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External script using google zx


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Google released an excellent new shell-scripting tool called zx that allows you to write shell scripts in JavaScript/JS with a bunch of helpful modules: https://github.com/google/zx -- i.e. things like Fetch built in.

 

I've been unsuccessful at getting a zx script (.mjs) to work as an external script in an Alfred workflow. I've chmod +x, ensured paths are correct, and it still won't execute.

 

I've even tried using a bash script to initiate the zx script:

 

#!/bin/sh

/opt/homebrew/bin/zx /Users/username/myscript.mjs

 

Any advice? I'd love to be able to use this versatile new tool with Alfred!

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Thanks much @vitor! Using External Script.

 

Here's what I get with two attempts:

 

#!/usr/bin/env zx
console.log('Testing 123');

 

Gives error:

 

[19:30:10.675] Logging Started...
[19:30:12.617] ScrScriptipt[Hotkey] Processing complete
[19:30:12.619] Script[Hotkey] Passing output '' to Run Script
[19:30:12.632] ERROR: Script[Run Script] env: zx: No such file or directory
[19:30:12.633] Script[Run Script] Processing complete
[19:30:12.633] Script[Run Script] Passing output '' to Post Notification

 

...

#!/opt/homebrew/bin/zx
console.log('Testing 123');

 

Gives nothing:

[19:33:06.696] Script[Hotkey] Processing complete
[19:33:06.701] Script[Hotkey] Passing output '' to Run Script

 

Both paths resolve at shell to zx. And I can run the script in terminal with: "./script.mjs". I use zsh as my default shell.

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I see zx depends on node, so you need to have it accessible too. Whatever environment you have set up in your shell’s startup files which makes node and zx available, you’ll have to replicate in the Workflow. That might be as simple as adding export PATH="/opt/homebrew/bin:/usr/local/bin:${PATH}" at the top or it might require something else if you use a node version manager.


See understanding the scripting environment for an explanation and other options.

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@vitor, thank you! That makes perfect sense. For anyone else following, here's the line I added at top of my .mjs external script file:

 

#!/opt/homebrew/bin/node /opt/homebrew/bin/zx

 

For those less familiar, use 'which node' and 'which zx' at the terminal to discover the appropriate path for your binaries.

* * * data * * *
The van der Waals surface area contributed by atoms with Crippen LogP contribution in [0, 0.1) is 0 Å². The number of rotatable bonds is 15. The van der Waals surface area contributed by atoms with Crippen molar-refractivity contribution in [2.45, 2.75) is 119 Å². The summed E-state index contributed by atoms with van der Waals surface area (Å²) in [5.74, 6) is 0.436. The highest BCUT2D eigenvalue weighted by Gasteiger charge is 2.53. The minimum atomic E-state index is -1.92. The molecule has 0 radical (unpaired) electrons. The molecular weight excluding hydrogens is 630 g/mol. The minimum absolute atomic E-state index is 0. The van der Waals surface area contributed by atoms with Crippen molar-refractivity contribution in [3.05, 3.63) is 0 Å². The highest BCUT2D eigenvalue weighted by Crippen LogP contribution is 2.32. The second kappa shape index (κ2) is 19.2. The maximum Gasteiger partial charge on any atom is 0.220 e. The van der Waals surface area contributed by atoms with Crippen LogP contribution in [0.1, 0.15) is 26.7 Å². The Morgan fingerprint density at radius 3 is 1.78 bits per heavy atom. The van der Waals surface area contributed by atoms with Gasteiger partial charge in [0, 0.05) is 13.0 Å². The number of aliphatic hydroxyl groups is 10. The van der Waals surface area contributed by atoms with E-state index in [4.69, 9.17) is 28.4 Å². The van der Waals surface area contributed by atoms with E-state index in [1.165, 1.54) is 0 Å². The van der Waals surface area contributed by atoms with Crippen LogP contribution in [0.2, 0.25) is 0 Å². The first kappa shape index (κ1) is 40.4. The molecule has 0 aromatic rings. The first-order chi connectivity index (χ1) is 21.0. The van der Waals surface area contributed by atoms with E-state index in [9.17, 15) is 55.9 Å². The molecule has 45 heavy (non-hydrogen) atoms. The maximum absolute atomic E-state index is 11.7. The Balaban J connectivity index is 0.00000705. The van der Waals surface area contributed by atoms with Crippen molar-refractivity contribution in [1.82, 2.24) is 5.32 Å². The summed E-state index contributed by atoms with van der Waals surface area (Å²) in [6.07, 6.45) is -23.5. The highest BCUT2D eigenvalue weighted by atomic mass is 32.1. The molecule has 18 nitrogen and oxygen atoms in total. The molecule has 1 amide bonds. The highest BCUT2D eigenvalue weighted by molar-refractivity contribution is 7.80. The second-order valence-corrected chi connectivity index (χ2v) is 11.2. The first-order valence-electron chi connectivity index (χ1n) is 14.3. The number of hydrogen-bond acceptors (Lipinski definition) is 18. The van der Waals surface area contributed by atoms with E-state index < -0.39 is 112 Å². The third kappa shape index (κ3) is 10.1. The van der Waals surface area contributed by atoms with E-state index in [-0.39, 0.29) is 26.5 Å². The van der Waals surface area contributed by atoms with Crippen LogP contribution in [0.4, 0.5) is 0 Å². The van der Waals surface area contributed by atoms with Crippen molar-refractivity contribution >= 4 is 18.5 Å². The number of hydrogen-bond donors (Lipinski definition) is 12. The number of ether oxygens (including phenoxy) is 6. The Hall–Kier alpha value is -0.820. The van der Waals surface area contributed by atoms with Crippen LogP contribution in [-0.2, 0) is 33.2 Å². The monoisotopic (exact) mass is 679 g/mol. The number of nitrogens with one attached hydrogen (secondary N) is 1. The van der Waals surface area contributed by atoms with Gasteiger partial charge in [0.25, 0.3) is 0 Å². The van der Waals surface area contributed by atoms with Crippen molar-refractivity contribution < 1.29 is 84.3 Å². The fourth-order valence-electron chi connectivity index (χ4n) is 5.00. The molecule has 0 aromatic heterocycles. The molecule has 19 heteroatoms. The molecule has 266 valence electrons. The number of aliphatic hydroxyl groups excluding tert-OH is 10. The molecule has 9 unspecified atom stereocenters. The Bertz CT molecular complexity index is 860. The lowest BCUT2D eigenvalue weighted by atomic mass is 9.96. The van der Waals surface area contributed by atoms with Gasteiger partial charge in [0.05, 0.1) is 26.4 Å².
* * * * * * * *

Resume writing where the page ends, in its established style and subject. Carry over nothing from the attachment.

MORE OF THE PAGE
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8 hours ago, sirris said:

For anyone else following, here's the line I added at top of my .mjs external script file

 

As a rule, the solution Vítor suggested (altering PATH) is a much better one. Adjusting the local environment to a script is preferable to hardcoding a script to a specific environment.

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6 hours ago, deanishe said:

 

As a rule, the solution Vítor suggested (altering PATH) is a much better one. Adjusting the local environment to a script is preferable to hardcoding a script to a specific environment.

 

Thanks, makes sense. Any advice on how to do so? I can't seem to add a PATH statement to my .mjs script (it's in JavaScript). I'm attempting to following this instruction: Method 3: Set PATH before calling your tools. 

 

I attempted putting it before the #! line-- it didn't work. Nor did creating a bash shell script (with the PATH statement) to run prior to my .mjs script.

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You tell Alfred to use Language /bin/bash or /bin/zsh in the script editor and add export PATH="/opt/homebrew/bin:/usr/local/bin:${PATH}" as the first line, like you have in the screenshots. Under that, put the path to your script. If the script is in the Workflow directory, use ./myscript.mjs. . represents the current directory (.. is the parent), so ./myscript.mjs means “the myscript.mjs file in the current directory”.

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Thanks both. This worked great, after I copied the .mjs and node_modules folder into the Workflow folder. I could have also referenced an external file location just as easily, i.e., ~/Scripts/covert-epoch.mjs.

112490860_ScreenShot2022-03-07at21_31_39.thumb.png.77cb9a2236141391ad8e4bf4d3c18f74.png

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